First comes the sound of hand drums, followed by a voice that is steady and persistent. As Ngwe Toe leans back and angles his words towards the microphone, his lines are met by a chanting group which takes up his theme and sings back at him.
"The religion in our country," sings Toe, as the group answers for him, "is Theravada Buddhism". The activist continues: "The colour saffron is growing everywhere."
The group responds: "The monks are very graceful, but now their power has been drained. They are hiding in remote areas."
As the drums continue, Toe implores: "Tell me why."
The chanters tell him: "The military devil is rising up."
This is a traditional Burmese protest song with a modern twist. For generations, the people of Myanmar marked their new year by performing Thangyat - songs and skits that gave voice to local grievances.
In 1988, when military authorities violently crushed a series of democracy demonstrations with the deaths of at least 3000 people, the junta decided it had endured enough protest and banned the tradition.
But the generals could not stop Thangyat, merely driving it overseas. Now exile communities around the world put together their own collections of protest songs, which are sold on CDs and even broadcast back into Myanmar, where people listen secretly on their radios.
One of the most famous and popular groups, of which Ngwe Toe is a member, is based in New Delhi. Ahead of the traditional four-day new year celebrations, or water festival, this week, the activists released a new collection of songs, music and poetry Gaining Victory for Us and Defeat for Them.
"During the festival, it is a tradition that if there is something the people do not like, it will be criticised - be it politics, social affairs or food," said Zin Naing, who escaped to India after the 1988 uprising and who helped produce the recording. "Now, inside Burma, Thangyat is not allowed, so ours has become one of the only ones that people can get."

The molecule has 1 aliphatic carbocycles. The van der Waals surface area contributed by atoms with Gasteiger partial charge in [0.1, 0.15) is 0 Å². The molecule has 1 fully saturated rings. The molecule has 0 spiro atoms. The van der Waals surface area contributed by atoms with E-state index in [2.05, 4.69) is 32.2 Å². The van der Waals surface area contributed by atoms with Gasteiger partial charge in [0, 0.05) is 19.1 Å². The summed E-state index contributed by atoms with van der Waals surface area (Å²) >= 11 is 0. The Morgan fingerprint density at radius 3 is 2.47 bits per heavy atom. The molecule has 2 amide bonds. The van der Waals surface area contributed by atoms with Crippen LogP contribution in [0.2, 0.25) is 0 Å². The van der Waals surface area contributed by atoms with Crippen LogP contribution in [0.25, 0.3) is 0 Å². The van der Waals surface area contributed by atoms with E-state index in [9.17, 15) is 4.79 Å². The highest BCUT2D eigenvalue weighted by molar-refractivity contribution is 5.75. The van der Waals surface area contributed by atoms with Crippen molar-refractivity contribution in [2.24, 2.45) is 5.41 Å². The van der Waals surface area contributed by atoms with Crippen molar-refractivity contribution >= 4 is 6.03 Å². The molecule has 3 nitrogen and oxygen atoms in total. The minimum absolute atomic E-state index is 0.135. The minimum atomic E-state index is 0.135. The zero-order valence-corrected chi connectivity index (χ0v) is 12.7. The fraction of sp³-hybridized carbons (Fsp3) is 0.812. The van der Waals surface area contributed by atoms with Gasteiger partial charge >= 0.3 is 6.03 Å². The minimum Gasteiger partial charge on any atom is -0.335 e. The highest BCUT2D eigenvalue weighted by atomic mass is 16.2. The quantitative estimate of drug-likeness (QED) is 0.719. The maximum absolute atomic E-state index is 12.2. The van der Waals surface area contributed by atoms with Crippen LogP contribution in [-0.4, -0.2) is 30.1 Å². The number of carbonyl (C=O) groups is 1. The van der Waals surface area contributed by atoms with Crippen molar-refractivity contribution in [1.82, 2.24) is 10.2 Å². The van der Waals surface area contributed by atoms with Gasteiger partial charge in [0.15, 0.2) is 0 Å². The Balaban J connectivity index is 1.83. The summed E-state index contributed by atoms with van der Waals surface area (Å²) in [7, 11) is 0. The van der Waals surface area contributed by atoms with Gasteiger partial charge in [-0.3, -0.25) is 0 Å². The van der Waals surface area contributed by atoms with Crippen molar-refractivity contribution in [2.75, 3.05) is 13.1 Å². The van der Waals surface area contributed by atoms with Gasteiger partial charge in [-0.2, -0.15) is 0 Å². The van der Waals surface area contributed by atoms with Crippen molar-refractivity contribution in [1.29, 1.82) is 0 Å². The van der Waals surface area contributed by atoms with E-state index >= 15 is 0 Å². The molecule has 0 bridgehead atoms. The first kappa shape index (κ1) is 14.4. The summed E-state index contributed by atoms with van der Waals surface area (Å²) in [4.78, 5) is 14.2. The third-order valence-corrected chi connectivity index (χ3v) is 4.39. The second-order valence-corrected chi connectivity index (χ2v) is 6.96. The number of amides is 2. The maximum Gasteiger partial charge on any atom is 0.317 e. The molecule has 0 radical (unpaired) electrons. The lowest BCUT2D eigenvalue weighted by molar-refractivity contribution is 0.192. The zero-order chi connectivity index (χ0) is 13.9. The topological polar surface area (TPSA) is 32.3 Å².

There are around 6000 Burmese exiles in Delhi, mostly from Chin state, on India's border. Many took part in the 1988 uprisings and came to India, which at the time was critical of the military authorities and welcomed the refugees. Most have never dared to even visit their home country since.
Ngwe Toe, now 40, fled when he was just 19, leaving behind all his relatives. His father died in 2003, but he dreams of returning to the country with his wife and young son. In the meantime, he takes comfort from imagining his family furtively listening to the songs of protest he and his friends have recorded. "It's like a rap," he said. "It's a call and response, and when I am singing, I am shouting these slogans with emotion.
"I am very focused on the song. I would be happy if my mother hears it, and would be able to give the message that her son is involved in the politics."
The lyrics for the song performed by Ngwe Toe were written by a Buddhist monk, forced to escape to India after taking part in the so-called Saffron Revolution of September 2007, when tens of thousands of monks and citizens took to the streets of Rangoon and other major cities, demanding democratic reforms.
The monk, U Dhamma, a smiling, round-faced 23-year-old, fled after he and several other monks from his monastery joined the demonstrations in the northern city of Mandalay.
"I thought there would be a revolution. I believed in democratic rule for Burma," said the monk, who crossed into north-eastern India in January 2008 and now lives in the same dusty Delhi neighbourhood as many other exiles.
"After the marches, I stayed at the monastery for some months, but then a minister came to give food. We were very angry and refused to accept this. The minister put pressure on the abbot to expel us, and the next day our names were put in the newspaper, saying we were to be expelled. We had no chance to stay in Burma."
It is not just the junta that comes in for criticism in the Thangyat. While the songs indeed condemn the regime's alleged nuclear ambitions, the election and the country's poverty, the NLD and even politicians in exile are also subjects of satire.